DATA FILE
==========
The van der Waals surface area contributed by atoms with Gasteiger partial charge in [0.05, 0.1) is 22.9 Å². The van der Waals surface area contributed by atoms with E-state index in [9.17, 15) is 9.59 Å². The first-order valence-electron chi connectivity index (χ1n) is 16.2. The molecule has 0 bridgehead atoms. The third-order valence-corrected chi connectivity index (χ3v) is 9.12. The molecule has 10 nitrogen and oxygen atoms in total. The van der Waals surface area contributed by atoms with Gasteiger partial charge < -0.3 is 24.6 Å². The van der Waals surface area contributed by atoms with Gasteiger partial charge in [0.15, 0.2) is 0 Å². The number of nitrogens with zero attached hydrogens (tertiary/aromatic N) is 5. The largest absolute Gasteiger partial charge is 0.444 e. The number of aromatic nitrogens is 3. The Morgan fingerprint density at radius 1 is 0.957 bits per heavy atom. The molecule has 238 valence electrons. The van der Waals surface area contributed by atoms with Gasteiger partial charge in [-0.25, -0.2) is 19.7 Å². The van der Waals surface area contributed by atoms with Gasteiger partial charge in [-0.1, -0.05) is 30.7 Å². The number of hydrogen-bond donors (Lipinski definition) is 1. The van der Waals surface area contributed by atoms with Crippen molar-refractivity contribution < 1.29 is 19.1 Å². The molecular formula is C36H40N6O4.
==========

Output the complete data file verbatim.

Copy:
The van der Waals surface area contributed by atoms with Gasteiger partial charge in [0.05, 0.1) is 22.9 Å². The van der Waals surface area contributed by atoms with E-state index in [9.17, 15) is 9.59 Å². The first-order valence-electron chi connectivity index (χ1n) is 16.2. The molecule has 0 bridgehead atoms. The third-order valence-corrected chi connectivity index (χ3v) is 9.12. The molecule has 10 nitrogen and oxygen atoms in total. The van der Waals surface area contributed by atoms with Gasteiger partial charge < -0.3 is 24.6 Å². The van der Waals surface area contributed by atoms with Gasteiger partial charge in [0.15, 0.2) is 0 Å². The number of nitrogens with zero attached hydrogens (tertiary/aromatic N) is 5. The largest absolute Gasteiger partial charge is 0.444 e. The number of aromatic nitrogens is 3. The Morgan fingerprint density at radius 1 is 0.957 bits per heavy atom. The molecule has 238 valence electrons. The van der Waals surface area contributed by atoms with Gasteiger partial charge in [-0.25, -0.2) is 19.7 Å². The van der Waals surface area contributed by atoms with Gasteiger partial charge in [-0.1, -0.05) is 30.7 Å². The number of hydrogen-bond donors (Lipinski definition) is 1. The van der Waals surface area contributed by atoms with Crippen molar-refractivity contribution < 1.29 is 19.1 Å². The molecular formula is C36H40N6O4.